Plaintiffs and defendant are in disagreement as to the burden of proof in establishing the "actual cash value" of the building for determining the applicability of the co-insurance clause. Defendant urges that the co-insurance clause is a condition of the policy and hence the burden rests upon the plaintiffs. Plaintiffs counter by saying that any affirmative defense which would reduce the amount of the insurer's liability under the policy must be specially pleaded and, therefore, the burden rests upon the defendant. While it may be true that the co-insurance clause is denominated a "condition", nevertheless it constitutes an affirmative defense in asserting that it should be applied to any given state of facts. Assuming arguendo that the cost of the windstorm repairs to the building had been $10,000.00, the plaintiffs could then prove the issuance of the policy, the payment of the premium, the cost of the repairs occasioned by the storm damage, the loss occurring within the policy period, the refusal to pay on the part of the defendant, and rest their case. Certainly it would not be incumbent upon the plaintiffs to introduce evidence establishing the "actual cash value" of the building immediately prior to the loss as the policy provides that the insurer will pay the "actual cash value" just prior to the storm, but not exceeding the amount that it would cost to repair or replace the warehouse with materials of substantially like kind and quality. By the introduction of the repair costs, together with the other items as aforesaid, plaintiffs have established a prima facie case for a recovery within the stated policy limits. The burden then rests upon the insurer to prove, by a fair preponderance of the evidence, that plaintiffs are co-insurers to the extent claimed. Home Ins. Co., New York v. Eisenson, 5 Cir., 181 F.2d 416; Lever Bros. Co. v. Atlas Assur. Co., 7 Cir., 131 F.2d 770. The policy in the instant case characterizes the co-insurance clause as a "condition" but it is none the less an affirmative defense with the burden resting upon the insurer to prove the extent to which the insured is a co-insurer.

For this Court to now accept the figures given by the witnesses on the basis of "reproduction or replacement costs, less depreciation" in order to arrive at the "actual cash value" would not be facing up to reality. True, the Court could arbitrarily select a compromise figure of value, but this would be doing exactly what the Court warned the jury to avoid. In the state of the evidence presented, the Court accepts the higher estimate of the witness, J. L. Smith, and determines the "actual cash value" immediately prior to the storm to be $35,000.00. Thus the plaintiffs were not co-insurers as to any portion of the loss.

Defendant requested the Court to charge the jury that depreciation should be allowed on new materials to be installed by way of repairs to the warehouse. This request was refused, but the Court did tell the jury that used materials of a satisfactory nature could be employed, if obtainable, in making the repairs, and that the measure of indemnity was the difference between the "actual *666 cash value" of the warehouse just prior to the storm and its value after the storm, provided, however, that plaintiffs were not entitled to collect more than the actual cash value immediately prior to the storm and, in any event, not exceeding the amount that it would cost to repair or replace the warehouse with materials of substantially like kind and quality. Counsel for defendant candidly admits that, in situations of partially destroyed property, depreciation should not be allowed on new materials used for the purpose of repair. 29 Columbia Law Review, p. 857; 115 A.L.R. 1169; McIntosh v. Hartford, etc., 106 Mont. 434, 78 P.2d 82, 115 A.L.R. 1164; Third Nat. Bank v. American Equitable Ins. Co., 27 Tenn.App. 249, 178 S.W.2d 915; Gulf Ins. Co. v. Carroll, Tex.Civ.App., 330 S.W.2d 227. The reason for the rule is obvious. If depreciation is to be deducted from the cost of new materials, it would frequently make the sum insufficient to complete the repairs, thereby resulting in the building being only partially completed.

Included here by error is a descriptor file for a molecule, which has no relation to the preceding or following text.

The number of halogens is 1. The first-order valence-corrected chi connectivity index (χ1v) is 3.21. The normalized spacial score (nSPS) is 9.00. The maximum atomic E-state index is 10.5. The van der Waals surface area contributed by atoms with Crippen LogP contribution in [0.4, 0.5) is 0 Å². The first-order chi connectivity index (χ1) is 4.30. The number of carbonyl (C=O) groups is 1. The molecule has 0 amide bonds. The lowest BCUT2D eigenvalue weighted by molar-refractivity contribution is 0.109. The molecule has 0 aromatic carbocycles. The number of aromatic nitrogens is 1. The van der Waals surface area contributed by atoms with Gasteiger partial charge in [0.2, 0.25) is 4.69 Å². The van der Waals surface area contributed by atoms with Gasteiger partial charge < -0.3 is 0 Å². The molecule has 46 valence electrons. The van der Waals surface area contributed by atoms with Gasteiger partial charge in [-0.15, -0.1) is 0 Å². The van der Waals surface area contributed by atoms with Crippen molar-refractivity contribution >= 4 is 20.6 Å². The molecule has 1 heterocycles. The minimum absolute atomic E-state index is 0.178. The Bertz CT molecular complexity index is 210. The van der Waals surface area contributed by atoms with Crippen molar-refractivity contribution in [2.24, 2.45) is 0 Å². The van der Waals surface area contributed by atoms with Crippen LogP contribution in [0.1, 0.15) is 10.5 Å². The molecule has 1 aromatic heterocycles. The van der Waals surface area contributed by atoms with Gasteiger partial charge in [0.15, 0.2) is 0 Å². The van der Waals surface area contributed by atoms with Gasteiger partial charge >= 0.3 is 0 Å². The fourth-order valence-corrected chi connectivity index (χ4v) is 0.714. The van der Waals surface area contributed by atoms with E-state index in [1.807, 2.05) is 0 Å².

Defendant now directs attention to § 38.1-374 of the Code of Virginia, 1950, as amended, which provides for specific approval of forms or provisions for certain risks. Since subsection (1) states that a policy may be written to include the use of new materials of like kind and quality, without deduction for depreciation, defendant argues that Virginia, by inference, allows depreciation on the cost of new materials in losses under policies which have not been specifically approved. Defendant has included in its brief a copy of endorsement Form 238—Virginia, which is captioned "Replacement Cost Endorsement". The only effect of this endorsement is the substitution of the term "replacement cost" for the term "actual cash value" wherever it appears in the policy. Thus, if the building is badly in need of repairs prior to the storm or fire, the insurer agrees, to the limit of the coverage, to pay the replacement cost if totally destroyed, or the repair cost if partially destroyed. The Court does not interpret § 38.1-374 as defendant contends. It in no way affects the correctness of the charge given to the jury.

Adopting this memorandum in lieu of specific findings of fact and conclusion of law, the Clerk will be directed to enter judgment on the verdict of the jury.


[1] A thoroughly competent appraiser, A. P. Grice, III, appeared in court in response to a subpoena issued by defendant, but was not called to testify.